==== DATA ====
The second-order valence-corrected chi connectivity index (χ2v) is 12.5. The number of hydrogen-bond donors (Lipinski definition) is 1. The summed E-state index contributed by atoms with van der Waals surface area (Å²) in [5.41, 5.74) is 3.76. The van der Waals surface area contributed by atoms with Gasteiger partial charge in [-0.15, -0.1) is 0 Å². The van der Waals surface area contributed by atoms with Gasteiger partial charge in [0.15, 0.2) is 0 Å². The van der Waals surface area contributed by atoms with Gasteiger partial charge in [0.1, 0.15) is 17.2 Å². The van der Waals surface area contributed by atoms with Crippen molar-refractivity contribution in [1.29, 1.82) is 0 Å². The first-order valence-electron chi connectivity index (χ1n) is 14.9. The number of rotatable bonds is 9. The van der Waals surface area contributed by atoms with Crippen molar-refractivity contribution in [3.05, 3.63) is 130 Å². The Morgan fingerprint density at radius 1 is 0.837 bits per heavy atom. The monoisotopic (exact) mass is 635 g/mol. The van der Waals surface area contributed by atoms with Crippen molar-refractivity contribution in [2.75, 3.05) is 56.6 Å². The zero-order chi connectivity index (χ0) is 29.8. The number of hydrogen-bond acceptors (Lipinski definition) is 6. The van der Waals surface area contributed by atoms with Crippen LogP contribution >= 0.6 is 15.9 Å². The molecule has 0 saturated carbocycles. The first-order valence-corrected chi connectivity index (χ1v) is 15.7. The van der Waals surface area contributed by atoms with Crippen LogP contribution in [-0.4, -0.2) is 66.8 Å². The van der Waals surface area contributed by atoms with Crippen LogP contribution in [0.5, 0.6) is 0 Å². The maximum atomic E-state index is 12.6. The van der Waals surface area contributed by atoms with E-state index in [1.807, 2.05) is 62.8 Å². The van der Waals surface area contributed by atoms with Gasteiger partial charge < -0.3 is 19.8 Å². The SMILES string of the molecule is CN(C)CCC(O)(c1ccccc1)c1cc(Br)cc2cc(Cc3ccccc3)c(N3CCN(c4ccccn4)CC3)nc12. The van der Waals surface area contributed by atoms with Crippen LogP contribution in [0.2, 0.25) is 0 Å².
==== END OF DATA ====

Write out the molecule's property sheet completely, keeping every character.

The second-order valence-corrected chi connectivity index (χ2v) is 12.5. The number of hydrogen-bond donors (Lipinski definition) is 1. The summed E-state index contributed by atoms with van der Waals surface area (Å²) in [5.41, 5.74) is 3.76. The van der Waals surface area contributed by atoms with Gasteiger partial charge in [-0.15, -0.1) is 0 Å². The van der Waals surface area contributed by atoms with Gasteiger partial charge in [0.15, 0.2) is 0 Å². The van der Waals surface area contributed by atoms with Gasteiger partial charge in [0.1, 0.15) is 17.2 Å². The van der Waals surface area contributed by atoms with Crippen molar-refractivity contribution in [1.29, 1.82) is 0 Å². The first-order valence-electron chi connectivity index (χ1n) is 14.9. The number of rotatable bonds is 9. The van der Waals surface area contributed by atoms with Crippen molar-refractivity contribution in [3.05, 3.63) is 130 Å². The Morgan fingerprint density at radius 1 is 0.837 bits per heavy atom. The monoisotopic (exact) mass is 635 g/mol. The van der Waals surface area contributed by atoms with Crippen molar-refractivity contribution in [2.75, 3.05) is 56.6 Å². The zero-order chi connectivity index (χ0) is 29.8. The number of hydrogen-bond acceptors (Lipinski definition) is 6. The van der Waals surface area contributed by atoms with Crippen LogP contribution >= 0.6 is 15.9 Å². The molecule has 0 saturated carbocycles. The first-order valence-corrected chi connectivity index (χ1v) is 15.7. The van der Waals surface area contributed by atoms with Crippen LogP contribution in [-0.4, -0.2) is 66.8 Å². The van der Waals surface area contributed by atoms with Crippen LogP contribution in [0.5, 0.6) is 0 Å². The maximum atomic E-state index is 12.6. The van der Waals surface area contributed by atoms with E-state index in [1.807, 2.05) is 62.8 Å². The van der Waals surface area contributed by atoms with Gasteiger partial charge < -0.3 is 19.8 Å². The SMILES string of the molecule is CN(C)CCC(O)(c1ccccc1)c1cc(Br)cc2cc(Cc3ccccc3)c(N3CCN(c4ccccn4)CC3)nc12. The van der Waals surface area contributed by atoms with Crippen LogP contribution in [0.2, 0.25) is 0 Å².